medieval-religion: Scholarly discussions of medieval religion and culture
From: Ms B M Cook <[log in to unmask]>
>> is this how Henriquez is organized?
>> how curious.
>> or, perhaps that's Standard Procedure for Monologionae.
> Monologia. (?)
> AFAIK it is the standard procedure for a "Necrology" or an "Obituary Book"
and this is a similar item although it has much more in it.
yes, it is, and i didn't realise that this is essentially what you have there
with the Henriquez.
> However, after an Intoduction and a copy of the Charter of Charity (I
think!!) it lists the Notable Persons, both Saints and Blesseds under their
Day of Commemoration which is given in both Roman and later European forms.
sounds like it's just an early modren continuation(!) of a Necrology, intended
as a service book (as you note by its format below).
>[This is the day the death is commemorated but NOT NECESSARILY the date of
the death - that is a separate topic!!!!)]
it may be!!!!
*usually* (to my vey limited knowledge) the entry is dated by the day (the
*year* of death is irrelevant, and virtually *never* given) on which the news
of the death of the person reached the institution in question --so, in
principle, the deceased's home institution will have the death date correctly
(unless it happened, say, late at night), the outlying instittions of the town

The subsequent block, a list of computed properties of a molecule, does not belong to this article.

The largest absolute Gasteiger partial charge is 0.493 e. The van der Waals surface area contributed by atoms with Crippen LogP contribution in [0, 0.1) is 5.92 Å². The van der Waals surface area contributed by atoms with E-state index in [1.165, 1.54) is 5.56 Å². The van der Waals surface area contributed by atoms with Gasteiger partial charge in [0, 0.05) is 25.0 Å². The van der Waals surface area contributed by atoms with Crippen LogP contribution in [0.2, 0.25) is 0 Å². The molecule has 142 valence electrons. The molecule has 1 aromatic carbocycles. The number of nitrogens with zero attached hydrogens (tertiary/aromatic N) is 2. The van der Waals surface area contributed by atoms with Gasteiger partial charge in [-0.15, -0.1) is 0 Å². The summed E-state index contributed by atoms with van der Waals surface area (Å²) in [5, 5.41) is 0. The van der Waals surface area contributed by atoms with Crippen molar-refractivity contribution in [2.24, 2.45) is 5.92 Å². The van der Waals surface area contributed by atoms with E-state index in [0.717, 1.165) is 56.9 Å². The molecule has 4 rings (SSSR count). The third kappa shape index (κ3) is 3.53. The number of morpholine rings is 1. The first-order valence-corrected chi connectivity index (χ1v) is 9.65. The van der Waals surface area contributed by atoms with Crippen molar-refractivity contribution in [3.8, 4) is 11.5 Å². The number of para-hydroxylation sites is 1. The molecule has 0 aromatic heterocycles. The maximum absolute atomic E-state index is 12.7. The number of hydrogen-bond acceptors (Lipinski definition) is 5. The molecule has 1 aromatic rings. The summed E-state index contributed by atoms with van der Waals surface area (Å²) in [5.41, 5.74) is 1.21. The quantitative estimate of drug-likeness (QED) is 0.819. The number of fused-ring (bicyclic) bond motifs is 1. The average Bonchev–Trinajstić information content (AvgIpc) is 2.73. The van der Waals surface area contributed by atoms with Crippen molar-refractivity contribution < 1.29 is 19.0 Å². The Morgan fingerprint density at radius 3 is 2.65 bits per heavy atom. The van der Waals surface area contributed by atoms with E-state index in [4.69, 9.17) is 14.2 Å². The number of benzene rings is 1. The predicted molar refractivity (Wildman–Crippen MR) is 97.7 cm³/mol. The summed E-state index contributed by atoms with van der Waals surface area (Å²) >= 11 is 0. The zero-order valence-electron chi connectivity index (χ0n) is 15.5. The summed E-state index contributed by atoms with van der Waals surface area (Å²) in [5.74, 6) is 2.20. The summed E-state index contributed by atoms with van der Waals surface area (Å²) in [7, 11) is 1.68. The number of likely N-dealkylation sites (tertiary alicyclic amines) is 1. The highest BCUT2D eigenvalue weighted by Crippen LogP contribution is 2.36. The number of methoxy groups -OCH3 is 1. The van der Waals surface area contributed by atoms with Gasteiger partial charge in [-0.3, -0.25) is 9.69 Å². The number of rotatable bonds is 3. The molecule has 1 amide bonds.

will have him on that date or the next day, more distant places days --or even
as much as a week or so-- later.
at Chartres, someone associated with the cathedral may be in the cathedral's
necrology on one day (that of his death, presumably), the same day or the next
in the necrologies of the abbey of St. Peter or the collegial of St. John
(both just down the hill, on opposite sides of he oppidum), perhaps a day or
even two later for the abbey of Josaphat (2.5km. down the river), 2-4 days
later for the other institutions in the diocese.
(rare) exceptions to this "rule" i've found are what i have styled "cluster
obituary" entries, where it appears that lay and clerical members of the same
family share either the same day, or 2-3 days in sucession.
the coincidence of having 2-4 people in the same family die on the same (or
nearly the same) *day* (though perhaps years apart) is, of course, extremely
there are three or four instances of these "clusters" of related obits in the
necrology of St. Peter's of Chartres particularly, and i have just assumed
(and would welcome any other ideas on the subject) that they served a special
purpose: the famiies in question (one of which includes an abbot of the house)
lived out on their estates in the Beauce, and having the commemorative masses
for their kin all occur on the same --or sucessive-- days would have been more
convenient for them to make a single trip "into town" once a year, rather than
several sperate ones.
but, i'm really just guessing.
as i say, i'd welcome alternative interpretations.
>Additionally, the entry under each day of the year is in two parts. There is
the Name of the Commemorated in large typeface followed by a brief sentence
describing their worth; this is then annotated with footnotes - in some cases
in considerable detail - together with scholarly reference to sources.
as far as i know (which ain't much), ms. necrologies don't differentiate
between the simple entry (date and name) and whatever supplementary material
(if any) which might be added to the obit.
i have no idea whether or not all this material (when it is present) was